Special Programs

  • Off-campus learning is a vital part of the school curriculum. Fall, winter and spring trips vary in length from two nights in the mountains to a week in a neighboring state. The purpose for each trip varies with changing needs: community building may be the focus of one trip, while another may emphasize individual and small group challenges.

    Traditional end-of-the-year trips are one week in length and may include travel to Canyonlands, Zion National Monument, the Grand Canyon, and areas in New Mexico. Students participate in Vision Quests, camping, hiking, mountain biking and river rafting. Students and teachers also take educational day trips to local places of interest, including museums, exhibits, lectures, and mountain sites.

  • In addition to the traditional trips, students have the opportunity to travel to foreign countries. Over the past several years, students and teachers have toured France, Spain, and Italy; trekked and river-rafted in Costa Rica; and studied language and culture and provided supplies to schools and clinics in Thailand.
  • Community is an important concept at September High School. Our community includes students, parents, and teachers, all of diverse backgrounds and abilities.

    As community members, students participate in decision making in each class, at larger community meetings, and through representation on a student steering committee. This involvement allows for open, honest relationships based on mutual respect and trust between students and teachers.

    Community Class is a daily gathering of the group for exercise, partnered activities, group discussions and more. Gathering as a group each day is important for our community. It gives us a chance to check in with students and keep a finger on the pulse of the peer culture.

  • In our continuing effort to connect students with the plethora of resources that Boulder has to offer, we often invite community members to come and give a presentation to our students. These presentations, often referred to as "assemblies" in public schools, are called Gladys here at September School.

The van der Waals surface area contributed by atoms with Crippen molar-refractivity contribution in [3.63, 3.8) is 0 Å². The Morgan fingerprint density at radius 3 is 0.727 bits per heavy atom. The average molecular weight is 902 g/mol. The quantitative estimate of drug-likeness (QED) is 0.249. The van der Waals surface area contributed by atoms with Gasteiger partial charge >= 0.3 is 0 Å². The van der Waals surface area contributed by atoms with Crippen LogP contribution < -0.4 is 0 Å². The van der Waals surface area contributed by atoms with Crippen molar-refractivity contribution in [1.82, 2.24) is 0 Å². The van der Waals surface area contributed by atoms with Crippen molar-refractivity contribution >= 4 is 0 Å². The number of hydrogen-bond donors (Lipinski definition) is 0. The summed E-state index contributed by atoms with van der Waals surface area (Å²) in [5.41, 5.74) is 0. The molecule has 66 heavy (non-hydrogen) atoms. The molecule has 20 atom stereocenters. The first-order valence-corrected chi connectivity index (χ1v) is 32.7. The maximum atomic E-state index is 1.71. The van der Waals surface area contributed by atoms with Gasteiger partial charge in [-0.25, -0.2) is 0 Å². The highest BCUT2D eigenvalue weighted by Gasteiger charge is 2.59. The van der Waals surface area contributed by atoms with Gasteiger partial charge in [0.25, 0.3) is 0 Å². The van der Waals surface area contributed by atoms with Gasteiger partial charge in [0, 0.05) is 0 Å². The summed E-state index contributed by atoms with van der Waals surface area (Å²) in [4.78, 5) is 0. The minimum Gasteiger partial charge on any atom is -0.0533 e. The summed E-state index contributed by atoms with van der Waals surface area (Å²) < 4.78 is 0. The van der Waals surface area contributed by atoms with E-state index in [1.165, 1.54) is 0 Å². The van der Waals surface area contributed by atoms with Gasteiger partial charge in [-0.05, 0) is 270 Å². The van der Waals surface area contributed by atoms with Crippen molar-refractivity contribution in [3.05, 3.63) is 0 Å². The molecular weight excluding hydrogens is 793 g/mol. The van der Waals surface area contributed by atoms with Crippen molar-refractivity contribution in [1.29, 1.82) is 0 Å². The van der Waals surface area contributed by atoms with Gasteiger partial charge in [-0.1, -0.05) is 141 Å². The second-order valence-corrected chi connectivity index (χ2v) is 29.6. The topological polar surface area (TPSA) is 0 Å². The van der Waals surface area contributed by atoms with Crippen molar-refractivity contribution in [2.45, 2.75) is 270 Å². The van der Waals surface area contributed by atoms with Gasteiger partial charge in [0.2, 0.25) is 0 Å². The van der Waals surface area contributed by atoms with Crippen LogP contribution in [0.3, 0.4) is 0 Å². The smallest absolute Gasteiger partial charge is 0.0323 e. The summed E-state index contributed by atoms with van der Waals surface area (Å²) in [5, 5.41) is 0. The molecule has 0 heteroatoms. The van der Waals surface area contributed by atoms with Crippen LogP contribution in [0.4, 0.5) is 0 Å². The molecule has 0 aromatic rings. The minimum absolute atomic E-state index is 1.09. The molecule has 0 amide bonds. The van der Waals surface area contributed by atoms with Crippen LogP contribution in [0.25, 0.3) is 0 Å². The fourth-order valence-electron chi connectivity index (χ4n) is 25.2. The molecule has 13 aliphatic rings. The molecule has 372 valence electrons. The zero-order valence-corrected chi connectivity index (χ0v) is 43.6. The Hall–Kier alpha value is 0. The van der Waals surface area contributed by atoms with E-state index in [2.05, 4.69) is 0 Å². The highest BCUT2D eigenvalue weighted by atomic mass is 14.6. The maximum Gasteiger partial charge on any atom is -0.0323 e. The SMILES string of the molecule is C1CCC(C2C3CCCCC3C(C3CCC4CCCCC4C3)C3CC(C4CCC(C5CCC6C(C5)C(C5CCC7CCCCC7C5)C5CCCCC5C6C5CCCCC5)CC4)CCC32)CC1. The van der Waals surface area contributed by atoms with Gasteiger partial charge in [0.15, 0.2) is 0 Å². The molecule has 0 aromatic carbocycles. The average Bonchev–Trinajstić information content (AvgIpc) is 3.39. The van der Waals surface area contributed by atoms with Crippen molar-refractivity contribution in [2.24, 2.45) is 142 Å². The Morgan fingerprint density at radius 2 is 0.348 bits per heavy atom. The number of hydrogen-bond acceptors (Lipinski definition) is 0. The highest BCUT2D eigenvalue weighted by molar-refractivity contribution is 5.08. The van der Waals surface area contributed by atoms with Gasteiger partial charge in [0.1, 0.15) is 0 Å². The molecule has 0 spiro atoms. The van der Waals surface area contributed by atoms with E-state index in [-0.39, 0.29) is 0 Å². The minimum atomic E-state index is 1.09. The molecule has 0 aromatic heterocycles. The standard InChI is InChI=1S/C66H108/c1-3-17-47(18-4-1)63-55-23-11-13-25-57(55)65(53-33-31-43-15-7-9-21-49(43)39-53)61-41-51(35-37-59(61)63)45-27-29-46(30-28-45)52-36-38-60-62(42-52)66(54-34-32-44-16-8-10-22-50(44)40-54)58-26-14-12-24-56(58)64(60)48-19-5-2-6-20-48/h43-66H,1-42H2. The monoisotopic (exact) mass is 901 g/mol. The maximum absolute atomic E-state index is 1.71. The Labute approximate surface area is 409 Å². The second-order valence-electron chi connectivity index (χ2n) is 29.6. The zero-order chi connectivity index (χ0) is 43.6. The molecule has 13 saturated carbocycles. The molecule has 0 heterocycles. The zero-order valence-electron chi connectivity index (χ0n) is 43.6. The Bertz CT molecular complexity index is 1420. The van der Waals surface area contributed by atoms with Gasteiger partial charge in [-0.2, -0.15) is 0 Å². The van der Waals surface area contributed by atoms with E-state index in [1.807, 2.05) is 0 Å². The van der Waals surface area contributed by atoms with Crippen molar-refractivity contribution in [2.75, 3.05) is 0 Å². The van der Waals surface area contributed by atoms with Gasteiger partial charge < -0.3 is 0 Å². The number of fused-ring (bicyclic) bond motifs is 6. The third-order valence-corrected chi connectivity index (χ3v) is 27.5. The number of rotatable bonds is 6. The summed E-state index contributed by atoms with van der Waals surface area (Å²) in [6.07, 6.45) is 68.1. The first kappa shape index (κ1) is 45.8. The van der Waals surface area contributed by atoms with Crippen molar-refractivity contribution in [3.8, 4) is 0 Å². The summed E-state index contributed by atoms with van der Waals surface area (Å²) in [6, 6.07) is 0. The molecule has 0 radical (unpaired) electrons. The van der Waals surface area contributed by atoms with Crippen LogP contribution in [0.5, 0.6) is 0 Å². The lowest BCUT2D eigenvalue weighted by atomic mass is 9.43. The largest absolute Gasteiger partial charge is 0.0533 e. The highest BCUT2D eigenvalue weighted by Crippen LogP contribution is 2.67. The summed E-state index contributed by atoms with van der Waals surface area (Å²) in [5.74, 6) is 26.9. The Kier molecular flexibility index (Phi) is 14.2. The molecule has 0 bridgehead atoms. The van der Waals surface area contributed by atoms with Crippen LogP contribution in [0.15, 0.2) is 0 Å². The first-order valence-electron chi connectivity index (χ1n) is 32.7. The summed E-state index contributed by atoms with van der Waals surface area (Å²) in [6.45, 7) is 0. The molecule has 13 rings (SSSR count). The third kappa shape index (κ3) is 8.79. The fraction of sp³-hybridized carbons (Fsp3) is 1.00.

• visiting The Visiting Artist Program at September School was started in the fall of 2012 with generous funding from the Sheila Fortune Foundation. Studio Art teacher Angela Beloian saw the value in collaborating with professional working artists in order to share with our students a variety of approaches to art-making. The program has been a huge success and brought diversity to our artistic offerings as well as built bridges with professionals in the community. Past artists include:

    2016-17 Artists
    Markus Dorninger and Mattias Fritz- Video Projections/Public Art

    2015-16 Artists
    Karen Spies- Artist journals
    Alan Peters- Adobe illustrator
    Julie Clement- painting

    2014-15 Artists
    Chris Pearce- animation
    G'nosis- hip hop music
    Leah Reddell- henna painting
    Shana Cordon- theater improv

    2013-14 Artists visiting
    Alan Peters- silkscreen
    Sharon Strasburg- printmaking
    Amy Johnson- jewelry

    2012-13 Artists
    Andrea Moore- poet
    Bryce Widom- chalkboard pastels
    Priscilla Cohan- ceramics
    William Stoehr- painting

  • The internship program supplements our academic programming by offering students on-the-job experience. Students write a resume and apply for an internship and visit their internship site one day a month.

    Internship sites have included: KGNU, Sister Carmen, Humane Society of Boulder, Denver Statehouse, Pachamama Farms and Monster Make Up Effects.

  • This is a human development curriculum for students in their senior year. Seniors are provided a "rite of passage" from adolescence to adulthood; a safe and challenging opportunity to seek a new perspective, learn to say good-bye, and experience acknowledgment from their community for their accomplishments. Mysteries meets periodically with teachers and counselors trained in adolescent development, active listening, group building, and the use of a variety of theatre and art exercises for personal expression and growth.
  • Every student at September School has an advisor. Advisors are members of the staff whose job it is to know students well. The advisor's job is to coach and mentor each of their advisees, to help meet their academic as well as social and emotional needs. Students can turn to their advisors for guidance with both personal and school related issues.

    The purpose of advisory is to further personalize a student's experience at September School and to help monitor a student's progress. Advisors are the point of contact for parents, and advisor and parent form a supportive team over the student's tenure at September School.

  • As an integral part of the September High School program, counseling is designed to help students develop emotional maturity, achieve the ability to resolve life issues, and take responsibility for their actions. Group process classes allow students the opportunity to identify and communicate feelings and issues important to their personal growth and change. Each student can share with peers and a counselor daily challenges and responsibilities and give and/or receive clarification and support. These classes are facilitated by experienced counselors.